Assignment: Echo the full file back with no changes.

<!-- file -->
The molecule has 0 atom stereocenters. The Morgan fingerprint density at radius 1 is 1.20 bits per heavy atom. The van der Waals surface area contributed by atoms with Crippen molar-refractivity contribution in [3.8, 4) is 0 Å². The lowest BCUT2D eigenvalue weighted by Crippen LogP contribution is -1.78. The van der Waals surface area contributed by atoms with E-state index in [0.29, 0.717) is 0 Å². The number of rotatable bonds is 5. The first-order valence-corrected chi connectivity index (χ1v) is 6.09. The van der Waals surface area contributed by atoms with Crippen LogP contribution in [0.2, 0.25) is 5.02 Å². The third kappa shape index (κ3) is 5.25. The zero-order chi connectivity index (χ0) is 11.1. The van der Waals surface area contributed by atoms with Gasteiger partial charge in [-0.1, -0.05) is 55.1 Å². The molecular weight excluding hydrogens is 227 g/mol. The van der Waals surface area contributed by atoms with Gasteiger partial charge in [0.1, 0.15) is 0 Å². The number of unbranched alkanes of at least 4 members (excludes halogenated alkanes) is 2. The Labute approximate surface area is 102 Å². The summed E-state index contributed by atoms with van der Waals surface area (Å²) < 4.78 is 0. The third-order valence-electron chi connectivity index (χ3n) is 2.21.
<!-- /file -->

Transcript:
The molecule has 0 atom stereocenters. The Morgan fingerprint density at radius 1 is 1.20 bits per heavy atom. The van der Waals surface area contributed by atoms with Crippen molar-refractivity contribution in [3.8, 4) is 0 Å². The lowest BCUT2D eigenvalue weighted by Crippen LogP contribution is -1.78. The van der Waals surface area contributed by atoms with E-state index in [0.29, 0.717) is 0 Å². The number of rotatable bonds is 5. The first-order valence-corrected chi connectivity index (χ1v) is 6.09. The van der Waals surface area contributed by atoms with Crippen LogP contribution in [0.2, 0.25) is 5.02 Å². The third kappa shape index (κ3) is 5.25. The zero-order chi connectivity index (χ0) is 11.1. The van der Waals surface area contributed by atoms with Gasteiger partial charge in [-0.1, -0.05) is 55.1 Å². The molecular weight excluding hydrogens is 227 g/mol. The van der Waals surface area contributed by atoms with Gasteiger partial charge in [0.1, 0.15) is 0 Å². The number of unbranched alkanes of at least 4 members (excludes halogenated alkanes) is 2. The Labute approximate surface area is 102 Å². The summed E-state index contributed by atoms with van der Waals surface area (Å²) < 4.78 is 0. The third-order valence-electron chi connectivity index (χ3n) is 2.21.